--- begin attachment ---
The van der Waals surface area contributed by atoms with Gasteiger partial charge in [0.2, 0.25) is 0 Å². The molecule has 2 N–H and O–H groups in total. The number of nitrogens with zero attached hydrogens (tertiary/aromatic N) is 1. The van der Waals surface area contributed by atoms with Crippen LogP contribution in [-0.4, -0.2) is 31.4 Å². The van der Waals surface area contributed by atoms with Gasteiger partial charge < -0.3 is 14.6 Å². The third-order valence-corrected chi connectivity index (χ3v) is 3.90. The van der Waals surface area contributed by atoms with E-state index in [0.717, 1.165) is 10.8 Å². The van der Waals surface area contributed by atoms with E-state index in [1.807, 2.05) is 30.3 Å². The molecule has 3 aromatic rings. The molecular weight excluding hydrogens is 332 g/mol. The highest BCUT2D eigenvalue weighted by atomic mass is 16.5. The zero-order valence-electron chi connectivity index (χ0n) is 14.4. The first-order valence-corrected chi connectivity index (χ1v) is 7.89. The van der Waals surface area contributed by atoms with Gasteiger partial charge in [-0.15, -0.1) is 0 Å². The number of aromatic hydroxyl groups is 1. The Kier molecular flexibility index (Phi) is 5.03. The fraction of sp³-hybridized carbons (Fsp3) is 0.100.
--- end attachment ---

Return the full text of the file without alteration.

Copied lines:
The van der Waals surface area contributed by atoms with Gasteiger partial charge in [0.2, 0.25) is 0 Å². The molecule has 2 N–H and O–H groups in total. The number of nitrogens with zero attached hydrogens (tertiary/aromatic N) is 1. The van der Waals surface area contributed by atoms with Crippen LogP contribution in [-0.4, -0.2) is 31.4 Å². The van der Waals surface area contributed by atoms with Gasteiger partial charge < -0.3 is 14.6 Å². The third-order valence-corrected chi connectivity index (χ3v) is 3.90. The van der Waals surface area contributed by atoms with E-state index in [0.717, 1.165) is 10.8 Å². The van der Waals surface area contributed by atoms with E-state index in [1.807, 2.05) is 30.3 Å². The molecule has 3 aromatic rings. The molecular weight excluding hydrogens is 332 g/mol. The highest BCUT2D eigenvalue weighted by atomic mass is 16.5. The zero-order valence-electron chi connectivity index (χ0n) is 14.4. The first-order valence-corrected chi connectivity index (χ1v) is 7.89. The van der Waals surface area contributed by atoms with Gasteiger partial charge in [-0.15, -0.1) is 0 Å². The number of aromatic hydroxyl groups is 1. The Kier molecular flexibility index (Phi) is 5.03. The fraction of sp³-hybridized carbons (Fsp3) is 0.100.